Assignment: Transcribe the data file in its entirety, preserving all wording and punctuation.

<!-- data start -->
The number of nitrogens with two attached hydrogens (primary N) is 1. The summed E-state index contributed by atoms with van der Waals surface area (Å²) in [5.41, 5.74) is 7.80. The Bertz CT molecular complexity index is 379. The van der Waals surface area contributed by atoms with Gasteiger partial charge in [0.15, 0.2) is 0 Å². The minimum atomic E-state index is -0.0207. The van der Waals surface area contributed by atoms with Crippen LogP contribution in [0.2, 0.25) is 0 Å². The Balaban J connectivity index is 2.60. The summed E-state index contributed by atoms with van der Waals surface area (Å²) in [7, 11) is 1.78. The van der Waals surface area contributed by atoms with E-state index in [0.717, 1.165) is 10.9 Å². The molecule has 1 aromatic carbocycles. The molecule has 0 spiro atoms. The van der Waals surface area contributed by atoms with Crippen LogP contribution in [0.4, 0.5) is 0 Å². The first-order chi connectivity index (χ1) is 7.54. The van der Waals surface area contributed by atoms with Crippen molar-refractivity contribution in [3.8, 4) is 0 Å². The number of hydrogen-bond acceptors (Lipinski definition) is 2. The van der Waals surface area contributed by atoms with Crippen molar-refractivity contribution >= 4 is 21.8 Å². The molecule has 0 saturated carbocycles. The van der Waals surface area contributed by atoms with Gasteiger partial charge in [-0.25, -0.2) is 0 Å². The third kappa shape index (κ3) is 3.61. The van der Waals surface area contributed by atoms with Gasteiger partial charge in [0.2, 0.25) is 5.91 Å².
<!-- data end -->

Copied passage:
The number of nitrogens with two attached hydrogens (primary N) is 1. The summed E-state index contributed by atoms with van der Waals surface area (Å²) in [5.41, 5.74) is 7.80. The Bertz CT molecular complexity index is 379. The van der Waals surface area contributed by atoms with Gasteiger partial charge in [0.15, 0.2) is 0 Å². The minimum atomic E-state index is -0.0207. The van der Waals surface area contributed by atoms with Crippen LogP contribution in [0.2, 0.25) is 0 Å². The Balaban J connectivity index is 2.60. The summed E-state index contributed by atoms with van der Waals surface area (Å²) in [7, 11) is 1.78. The van der Waals surface area contributed by atoms with E-state index in [0.717, 1.165) is 10.9 Å². The molecule has 1 aromatic carbocycles. The molecule has 0 spiro atoms. The van der Waals surface area contributed by atoms with Crippen LogP contribution in [0.4, 0.5) is 0 Å². The first-order chi connectivity index (χ1) is 7.54. The van der Waals surface area contributed by atoms with Crippen molar-refractivity contribution in [3.8, 4) is 0 Å². The number of hydrogen-bond acceptors (Lipinski definition) is 2. The van der Waals surface area contributed by atoms with Crippen molar-refractivity contribution >= 4 is 21.8 Å². The molecule has 0 saturated carbocycles. The van der Waals surface area contributed by atoms with Gasteiger partial charge in [-0.25, -0.2) is 0 Å². The third kappa shape index (κ3) is 3.61. The van der Waals surface area contributed by atoms with Gasteiger partial charge in [0.2, 0.25) is 5.91 Å².